Remember where we live: Freeze protection may still be needed
by JoAnn Skelly
The flowering trees throughout Carson City look beautiful. Bulbs are popping up all over town. Flowering peach, quince and native desert peach display colors from pale to deep pink. Forsythia is blooming a brilliant yellow.
Spring is definitely here.
Those of us who have lived here for years know Northern Nevada spring weather means not only great spring color, but also late spring freezes. Many of us succumb to the teasing warm weather, planting flowers and vegetables before the average last-frost date of May 15. Newcomers may not be prepared for the upcoming, damaging cold weather.
What can a gardener do to protect early-planted vegetables or delicate flowers? Place paper bags, not plastic, over tender tomatoes, peppers, squash, other tender vegetables and flowers. Bury the edges of the bags with soil to keep out drafts. Or use “walls-of-water” that can be purchased in nurseries. These create mini-greenhouses to protect plants. Gallon milk jugs with the bottoms cut out and shoved into the soil over small seedlings will do the same thing. Leave the caps on the jugs at night.
Some gardeners prefer to make a hoop house using plastic pipe bent into a half circle. They attach the ends to the ground then cover the pipes with plastic. They place these over entire rows or beds of plants.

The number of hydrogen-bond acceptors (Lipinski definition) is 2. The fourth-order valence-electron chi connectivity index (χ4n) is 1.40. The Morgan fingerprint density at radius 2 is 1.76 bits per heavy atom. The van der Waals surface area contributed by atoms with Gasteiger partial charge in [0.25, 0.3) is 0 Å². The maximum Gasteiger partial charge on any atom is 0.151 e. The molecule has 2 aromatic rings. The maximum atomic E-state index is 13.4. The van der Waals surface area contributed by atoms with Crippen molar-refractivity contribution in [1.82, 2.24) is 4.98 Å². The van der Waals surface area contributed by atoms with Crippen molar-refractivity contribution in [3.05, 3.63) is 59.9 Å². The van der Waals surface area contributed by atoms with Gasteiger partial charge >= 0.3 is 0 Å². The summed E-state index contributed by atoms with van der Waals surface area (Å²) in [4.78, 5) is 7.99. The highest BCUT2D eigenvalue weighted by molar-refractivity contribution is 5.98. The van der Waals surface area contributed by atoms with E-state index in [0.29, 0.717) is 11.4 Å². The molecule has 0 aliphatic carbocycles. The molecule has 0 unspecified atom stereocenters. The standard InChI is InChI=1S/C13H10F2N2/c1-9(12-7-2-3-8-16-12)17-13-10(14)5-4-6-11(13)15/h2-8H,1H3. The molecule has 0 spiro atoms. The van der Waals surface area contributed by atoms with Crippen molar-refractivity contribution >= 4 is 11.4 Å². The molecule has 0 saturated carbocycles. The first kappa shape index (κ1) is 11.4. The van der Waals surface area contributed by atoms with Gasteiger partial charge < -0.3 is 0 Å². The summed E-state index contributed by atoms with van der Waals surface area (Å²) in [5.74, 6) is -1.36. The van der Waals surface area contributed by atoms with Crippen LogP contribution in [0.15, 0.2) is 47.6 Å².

Cold frames are an additional method of protection. These are basically somewhat-raised boxes with a glass or plastic lids. Tender plants are grown inside.
Can anything be done to protect the blossoms on peach trees or other early-blooming fruit trees to ensure fruit? One gardener used to go out at night and hang cans of hot charcoal briquettes in his peach tree, a variation of the smudge pot idea. He swore he always had a peach crop. The fact that he was up all night refilling his braziers of coals did not daunt him.
Other people cover their fruit trees with blankets on cold nights. Farmers run sprinklers all night when frosts or freezes are expected.
Stay aware of the weather. Listen to the weather reports. Watch for clear still nights, which may indicate a freeze will occur that evening.
If you do not want to think about freezes, how about a visual horticulture treat? Go see the grounds of the Capitol. The grounds are beautifully landscaped and maintained. What a great spring color display!
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For gardening information, call me at 887-2252 or e-mail email@example.com. Or, call your local University of Nevada Cooperative Extension office. You can also “Ask a Master Gardener” by e-mailing firstname.lastname@example.org.
JoAnne Skelly is the Carson City/Storey County Extension educator for University of Nevada Cooperative Extension.